“…a vision of one day establishing a real, true European army.”
Some have long suspected that a European army is on the way, but now the idea is breathing fresh air. This is thanks to recent statements by French President Emmanuel Macron that a “true, European army” is needed to create “a Europe that can defend itself on its own without relying only on the United States.” The comment was taken as an insult by President Trump, whose relationship with Macron is on the ropes following a recent visit to Paris, but some European leaders have been keen to jump on the bandwagon.
Macron was quickly backed up by German Chancellor Angela Merkel – arguably the most powerful national leader on the continent – saying in the European parliament, “We should work on a vision of one day establishing a real, true European army.” The two leaders met in Berlin on Nov. 19 to reaffirm their shared stance; Macron, speaking alongside his German colleague, said that the E.U. must “take more responsibility for its defense and security,” adding that “Franco-German responsibility in preparing for the future and the re-founding of Europe” was “invested with this obligation not to allow the world to slide into chaos.”
The concept of a future E.U. army has been alternately dismissed (notably during the U.K. Brexit campaign) and promoted by Europhiles – a spokesperson for the European Commission president seemed put out that his boss’s thunder had been stolen: “Let me clarify that the first one who spoke about the EU army four years ago was someone called Jean-Claude Juncker.”
So what is the E.U. defense situation, what would an E.U. army look like, and what would it mean for NATO?
The E.U.’s military development has been underway for some time, although media coverage has been sparse. In June 2017, the E.U. launched the European Defence Fund with the stated goal to “promote cooperation and cost savings among Member States to produce state-of-the-art defence technology and equipment.” The fund offers incentives for inter-state cooperation and “grants for collaborative research projects in the areas of drones, strategic technology foresight and soldier protection and equipment.” Only collaborative projects are eligible for funding.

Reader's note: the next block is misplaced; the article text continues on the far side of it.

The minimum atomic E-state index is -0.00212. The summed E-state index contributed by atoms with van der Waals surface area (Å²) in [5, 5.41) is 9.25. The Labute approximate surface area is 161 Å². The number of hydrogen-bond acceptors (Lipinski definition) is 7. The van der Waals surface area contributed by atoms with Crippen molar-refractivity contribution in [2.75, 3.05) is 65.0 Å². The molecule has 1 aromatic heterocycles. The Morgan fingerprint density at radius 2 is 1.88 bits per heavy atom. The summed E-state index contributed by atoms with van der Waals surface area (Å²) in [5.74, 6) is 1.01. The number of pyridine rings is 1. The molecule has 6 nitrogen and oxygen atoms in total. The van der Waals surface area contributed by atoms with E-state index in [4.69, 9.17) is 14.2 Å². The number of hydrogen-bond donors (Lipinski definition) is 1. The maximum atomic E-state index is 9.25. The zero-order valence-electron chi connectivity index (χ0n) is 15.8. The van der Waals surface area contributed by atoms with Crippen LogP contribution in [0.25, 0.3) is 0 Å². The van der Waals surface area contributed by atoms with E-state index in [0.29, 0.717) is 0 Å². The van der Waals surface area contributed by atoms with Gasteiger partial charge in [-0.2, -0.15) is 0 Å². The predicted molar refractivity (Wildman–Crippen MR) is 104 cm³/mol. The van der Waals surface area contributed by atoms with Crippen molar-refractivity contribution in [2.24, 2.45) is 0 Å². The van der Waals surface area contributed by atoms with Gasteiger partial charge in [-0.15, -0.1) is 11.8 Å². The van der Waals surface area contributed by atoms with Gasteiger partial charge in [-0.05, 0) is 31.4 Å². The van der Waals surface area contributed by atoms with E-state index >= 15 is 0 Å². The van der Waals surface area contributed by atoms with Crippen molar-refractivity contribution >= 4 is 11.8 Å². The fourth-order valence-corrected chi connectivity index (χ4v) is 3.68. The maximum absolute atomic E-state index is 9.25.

In late 2017, the union began its Permanent Structured Cooperation (PESCO) program, which – despite its vague title – was set up aiming “to jointly develop defence capabilities and make them available for EU military operations.”
According to an E.U. fact sheet:
PESCO is designed to contribute to making European defence more efficient and to deliver more output by providing enhanced coordination and collaboration in the areas of investment, capability development, and operational readiness. Permanent structured cooperation in this domain will allow decreasing the number of different weapons’ systems in Europe, and therefore strengthen operational cooperation among Member States, connect their forces through increased interoperability, and enhance industrial competitiveness.
The program was joined by 25 E.U. member states (leaving only three as non-participants) and, in March 2018, set out 17 initial projects that would be undertaken in a range of areas, including but not limited to cybersecurity, maritime surveillance, development of infantry and armored vehicles, military mobility, a network of logistics hubs, EuroArtillery, and more. In June 2018, the program set up a number of rules, with member states obliged to report annually on their success in living up to their legally binding contributions – although each country’s military is otherwise independent thus far.